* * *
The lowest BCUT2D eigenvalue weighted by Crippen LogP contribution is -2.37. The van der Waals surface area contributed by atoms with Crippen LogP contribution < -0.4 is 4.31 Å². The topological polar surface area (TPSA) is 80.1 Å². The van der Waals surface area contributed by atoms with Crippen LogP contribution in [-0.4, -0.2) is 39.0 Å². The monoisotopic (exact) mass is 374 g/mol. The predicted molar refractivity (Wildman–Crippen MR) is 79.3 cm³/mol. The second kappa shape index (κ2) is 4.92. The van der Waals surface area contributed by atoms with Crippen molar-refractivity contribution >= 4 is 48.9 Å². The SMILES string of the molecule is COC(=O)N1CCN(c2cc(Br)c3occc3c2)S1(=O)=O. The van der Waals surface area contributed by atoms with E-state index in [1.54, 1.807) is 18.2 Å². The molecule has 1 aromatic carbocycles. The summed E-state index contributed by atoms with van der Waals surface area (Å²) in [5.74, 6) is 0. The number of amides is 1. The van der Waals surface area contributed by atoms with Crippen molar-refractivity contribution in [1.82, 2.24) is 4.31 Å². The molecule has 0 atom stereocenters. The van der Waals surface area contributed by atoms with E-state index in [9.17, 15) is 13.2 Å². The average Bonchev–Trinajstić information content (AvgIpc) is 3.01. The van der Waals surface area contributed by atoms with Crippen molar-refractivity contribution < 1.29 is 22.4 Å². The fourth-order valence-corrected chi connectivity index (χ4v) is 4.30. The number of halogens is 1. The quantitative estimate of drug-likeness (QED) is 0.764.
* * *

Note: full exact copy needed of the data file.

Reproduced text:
The lowest BCUT2D eigenvalue weighted by Crippen LogP contribution is -2.37. The van der Waals surface area contributed by atoms with Crippen LogP contribution < -0.4 is 4.31 Å². The topological polar surface area (TPSA) is 80.1 Å². The van der Waals surface area contributed by atoms with Crippen LogP contribution in [-0.4, -0.2) is 39.0 Å². The monoisotopic (exact) mass is 374 g/mol. The predicted molar refractivity (Wildman–Crippen MR) is 79.3 cm³/mol. The second kappa shape index (κ2) is 4.92. The van der Waals surface area contributed by atoms with Crippen molar-refractivity contribution >= 4 is 48.9 Å². The SMILES string of the molecule is COC(=O)N1CCN(c2cc(Br)c3occc3c2)S1(=O)=O. The van der Waals surface area contributed by atoms with E-state index in [1.54, 1.807) is 18.2 Å². The molecule has 1 aromatic carbocycles. The summed E-state index contributed by atoms with van der Waals surface area (Å²) in [5.74, 6) is 0. The number of amides is 1. The van der Waals surface area contributed by atoms with Crippen molar-refractivity contribution in [1.82, 2.24) is 4.31 Å². The molecule has 0 atom stereocenters. The van der Waals surface area contributed by atoms with E-state index in [9.17, 15) is 13.2 Å². The average Bonchev–Trinajstić information content (AvgIpc) is 3.01. The van der Waals surface area contributed by atoms with Crippen molar-refractivity contribution < 1.29 is 22.4 Å². The fourth-order valence-corrected chi connectivity index (χ4v) is 4.30. The number of halogens is 1. The quantitative estimate of drug-likeness (QED) is 0.764.